U.S. Route 101 in Oregon
This article needs additional citations for verification. (September 2018)
|Oregon Coast Highway|
|Maintained by ODOT|
|Length||363.11 mi (584.37 km)|
|Existed||November 11, 1926–present|
|Pacific Coast Scenic Byway|
|South end||US 101 at California state line|
|North end||US 101 at Washington state line|
|Counties||Curry, Coos, Douglas, Lane, Lincoln, Tillamook, Clatsop|
U.S. Route 101 (US 101), is a major north–south U.S. Highway in Oregon that runs through the state along the coastline near the Pacific Ocean. It runs from the California border, south of Brookings, to the Washington state line on the Columbia River, between Astoria, Oregon, and Megler, Washington.
US 101 is designated as the Oregon Coast Highway No. 9 (see Oregon highways and routes), as it serves the Oregon Coast region. Much of the highway runs between the Pacific Ocean and the Oregon Coast Range, thus US 101 is frequently mountainous in character. For most of its length it is a two-lane undivided highway. Many parts of the highway are subject to closure due to landslides caused by excessive rainfall, and in many parts of the coast, US 101 is the only viable route connecting certain coastal communities. Thus, in many cases when landslides block US 101, the detour requires traveling inland over the Coast Range to alternative north–south routes in the Willamette Valley and then back west over the Coast Range again.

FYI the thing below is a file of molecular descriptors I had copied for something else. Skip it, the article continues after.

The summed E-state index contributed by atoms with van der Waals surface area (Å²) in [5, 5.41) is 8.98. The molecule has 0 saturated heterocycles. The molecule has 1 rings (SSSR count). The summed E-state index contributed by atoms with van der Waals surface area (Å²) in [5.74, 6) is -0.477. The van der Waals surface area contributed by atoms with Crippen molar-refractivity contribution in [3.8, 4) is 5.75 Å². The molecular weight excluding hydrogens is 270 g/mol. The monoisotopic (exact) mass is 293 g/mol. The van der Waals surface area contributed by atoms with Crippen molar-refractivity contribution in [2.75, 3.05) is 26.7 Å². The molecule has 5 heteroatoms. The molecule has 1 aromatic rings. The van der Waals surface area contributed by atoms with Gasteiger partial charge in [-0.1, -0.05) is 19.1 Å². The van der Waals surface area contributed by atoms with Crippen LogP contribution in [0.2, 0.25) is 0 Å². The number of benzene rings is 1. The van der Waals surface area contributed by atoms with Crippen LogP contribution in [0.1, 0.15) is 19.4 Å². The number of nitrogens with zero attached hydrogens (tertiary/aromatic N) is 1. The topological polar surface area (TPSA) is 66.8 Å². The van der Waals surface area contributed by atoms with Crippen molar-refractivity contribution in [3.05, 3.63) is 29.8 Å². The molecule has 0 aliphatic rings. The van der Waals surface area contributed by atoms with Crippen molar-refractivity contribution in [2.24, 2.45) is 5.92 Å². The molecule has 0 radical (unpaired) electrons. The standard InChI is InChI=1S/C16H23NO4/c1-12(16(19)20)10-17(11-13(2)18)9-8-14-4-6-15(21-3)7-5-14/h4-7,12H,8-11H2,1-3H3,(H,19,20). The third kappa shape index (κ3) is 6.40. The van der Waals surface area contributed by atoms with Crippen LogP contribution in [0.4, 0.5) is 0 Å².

US 101 is often the main street through coastal towns in Oregon, which can cause significant traffic delays. This is especially true in Lincoln City, where geography and tourism combine to create traffic problems.
Brookings to Coos Bay
The run of US 101 in Oregon (from south to north) starts at the border with California, south of the twin cities of Brookings and Harbor (and north of Crescent City, California). The highway is mostly a two-lane road, running along the Southern Oregon coastline. Access to this section (other than 101) is via U.S. Route 199 or Oregon Route 42. Access is also possible through National Forest Route 23 (NF-23 - Bear Camp) but that route is not maintained through the winter months.